Patriot Takes a Legal Stick to Intel

In a classic David vs. Goliath scenario, Patriot Scientific is adding Intel to its legal fight against five PC vendors.

San Diego-based Patriot, which sells embedded microprocessors for automotive and scientific applications, Wednesday filed a multiple-count patent infringement lawsuit against the No. 1 chipmaker. Patriot claims Intel’s Pentium microprocessor contains “fundamental microprocessor technology,” which Patriot recently received a patent for.

The patent at issue involves on-chip clocking technology. The suit seeks damages in excess of several hundred
million dollars.

Patriot, which employs less than 10 people, said its claim is in response to a lawsuit filed by Intel on Feb. 2 in the U.S. District Court for the Northern District of California. The case stems from Patriot’s suit against Matsushita, Sony, Fujitsu, Toshiba and NEC because they ship desktops and laptops equipped with Intel chip.

“We are responding to the Intel action with counterclaims that will clearly identify infringement of our intellectual property,” Patriot president and CEO Jeff Wallin said in a statement. “These protracted efforts of unauthorized use of Patriot Scientific property by Intel have enabled them to gain significant market share and achieve considerable economic

Representatives with Santa Clara, Calif.-based Intel were not immediately available for comment on the latest development in the case, but company spokesperson Chuck Mulloy told last week that Intel needed to respond.

“They had sued five of our customers,” Mulloy said. “As we read [the suits], it became clear to us that our microprocessors don’t infringe. So rather than wait for them to possibly sue us, we filed in the Northern District of
California seeking a declaratory judgment of non-infringement.”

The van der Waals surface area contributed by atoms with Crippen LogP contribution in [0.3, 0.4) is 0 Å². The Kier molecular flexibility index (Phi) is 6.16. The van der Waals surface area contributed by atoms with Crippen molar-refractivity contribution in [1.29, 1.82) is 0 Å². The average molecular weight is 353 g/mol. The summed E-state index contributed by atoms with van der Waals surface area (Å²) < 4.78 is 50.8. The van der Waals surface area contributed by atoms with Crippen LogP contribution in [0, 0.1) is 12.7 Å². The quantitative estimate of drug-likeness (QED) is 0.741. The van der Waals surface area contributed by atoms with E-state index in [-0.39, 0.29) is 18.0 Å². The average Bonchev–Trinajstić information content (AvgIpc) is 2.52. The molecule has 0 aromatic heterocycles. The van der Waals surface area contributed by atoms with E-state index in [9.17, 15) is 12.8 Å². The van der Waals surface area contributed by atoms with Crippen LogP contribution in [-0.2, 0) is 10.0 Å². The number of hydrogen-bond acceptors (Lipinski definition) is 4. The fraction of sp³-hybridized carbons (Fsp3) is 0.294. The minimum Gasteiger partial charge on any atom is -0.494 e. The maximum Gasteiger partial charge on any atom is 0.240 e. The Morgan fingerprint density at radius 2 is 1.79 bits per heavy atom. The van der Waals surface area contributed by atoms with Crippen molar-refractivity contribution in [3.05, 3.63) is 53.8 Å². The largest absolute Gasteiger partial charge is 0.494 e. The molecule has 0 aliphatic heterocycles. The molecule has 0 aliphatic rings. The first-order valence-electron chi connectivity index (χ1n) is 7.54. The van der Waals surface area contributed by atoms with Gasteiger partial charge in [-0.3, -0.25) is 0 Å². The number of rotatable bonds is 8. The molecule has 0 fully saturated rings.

Patriot’s legal actions began last summer, shortly after the company,
which is known for its IGNITE family of 32-bit RISC microprocessors, was
awarded a patent for the way a microprocessor manages the operation of its
clock, which controls its running speed. At the time, Patriot said in a
statement that the patent “not only bolsters Patriot’s licensable
microprocessor IP portfolio, but further strengthens the company’s
patent rights.”

The company has had settlement talks with all five of the vendors it has sued, but will not comment on specifics. (While Patriot had originally sued the five PC vendors separately, it recently moved to consolidate the suits in a single court.) Mulloy told Intel was not a part of the settlement talks.

Things could get messy for Intel if Patriot wins its lawsuit as the
smaller company said microprocessors operating at speeds above 110 to 120 MHz
are in violation of portions of Patriot Scientific’s patent portfolio. From
the time the patents were issued, Patriot estimates that more than $150 billion
dollars worth of microprocessors have made use of its technology.

Patriot has previously stated publicly that it is seeking to grow the
revenues it receives from licensing its patents. In June 2002, Patriot
announced that it has received a $1 million investment from a group of
investors led by Lincoln Ventures.

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